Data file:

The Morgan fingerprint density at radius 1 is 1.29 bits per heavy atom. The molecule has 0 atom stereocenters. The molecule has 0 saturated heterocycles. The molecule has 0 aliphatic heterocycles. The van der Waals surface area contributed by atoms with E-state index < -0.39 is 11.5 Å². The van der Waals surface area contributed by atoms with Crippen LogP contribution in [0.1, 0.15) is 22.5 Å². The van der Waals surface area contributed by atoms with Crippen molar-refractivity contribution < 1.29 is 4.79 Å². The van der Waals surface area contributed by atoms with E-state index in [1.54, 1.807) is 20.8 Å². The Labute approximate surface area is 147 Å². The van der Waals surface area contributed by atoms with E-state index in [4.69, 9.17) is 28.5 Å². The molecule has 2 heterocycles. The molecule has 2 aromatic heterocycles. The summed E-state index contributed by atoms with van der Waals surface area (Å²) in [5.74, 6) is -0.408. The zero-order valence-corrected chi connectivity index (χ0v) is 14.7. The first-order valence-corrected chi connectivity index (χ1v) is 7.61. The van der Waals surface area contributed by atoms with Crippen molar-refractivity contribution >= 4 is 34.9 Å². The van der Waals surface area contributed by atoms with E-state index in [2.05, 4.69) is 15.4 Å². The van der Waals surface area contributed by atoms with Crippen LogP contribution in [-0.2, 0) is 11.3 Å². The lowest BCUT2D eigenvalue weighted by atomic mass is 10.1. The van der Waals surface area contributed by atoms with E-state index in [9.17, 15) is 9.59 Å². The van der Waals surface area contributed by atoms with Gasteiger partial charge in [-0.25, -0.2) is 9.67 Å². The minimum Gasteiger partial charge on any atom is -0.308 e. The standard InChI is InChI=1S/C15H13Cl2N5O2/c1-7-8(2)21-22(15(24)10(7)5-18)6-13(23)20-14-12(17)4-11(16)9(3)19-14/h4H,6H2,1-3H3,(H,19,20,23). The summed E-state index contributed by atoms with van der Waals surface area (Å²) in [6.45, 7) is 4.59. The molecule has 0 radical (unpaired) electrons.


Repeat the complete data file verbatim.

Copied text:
The Morgan fingerprint density at radius 1 is 1.29 bits per heavy atom. The molecule has 0 atom stereocenters. The molecule has 0 saturated heterocycles. The molecule has 0 aliphatic heterocycles. The van der Waals surface area contributed by atoms with E-state index < -0.39 is 11.5 Å². The van der Waals surface area contributed by atoms with Crippen LogP contribution in [0.1, 0.15) is 22.5 Å². The van der Waals surface area contributed by atoms with Crippen molar-refractivity contribution < 1.29 is 4.79 Å². The van der Waals surface area contributed by atoms with E-state index in [1.54, 1.807) is 20.8 Å². The Labute approximate surface area is 147 Å². The van der Waals surface area contributed by atoms with E-state index in [4.69, 9.17) is 28.5 Å². The molecule has 2 heterocycles. The molecule has 2 aromatic heterocycles. The summed E-state index contributed by atoms with van der Waals surface area (Å²) in [5.74, 6) is -0.408. The zero-order valence-corrected chi connectivity index (χ0v) is 14.7. The first-order valence-corrected chi connectivity index (χ1v) is 7.61. The van der Waals surface area contributed by atoms with Crippen molar-refractivity contribution >= 4 is 34.9 Å². The van der Waals surface area contributed by atoms with E-state index in [2.05, 4.69) is 15.4 Å². The van der Waals surface area contributed by atoms with Crippen LogP contribution in [-0.2, 0) is 11.3 Å². The lowest BCUT2D eigenvalue weighted by atomic mass is 10.1. The van der Waals surface area contributed by atoms with E-state index in [9.17, 15) is 9.59 Å². The van der Waals surface area contributed by atoms with Gasteiger partial charge in [-0.25, -0.2) is 9.67 Å². The minimum Gasteiger partial charge on any atom is -0.308 e. The standard InChI is InChI=1S/C15H13Cl2N5O2/c1-7-8(2)21-22(15(24)10(7)5-18)6-13(23)20-14-12(17)4-11(16)9(3)19-14/h4H,6H2,1-3H3,(H,19,20,23). The summed E-state index contributed by atoms with van der Waals surface area (Å²) in [6.45, 7) is 4.59. The molecule has 0 radical (unpaired) electrons.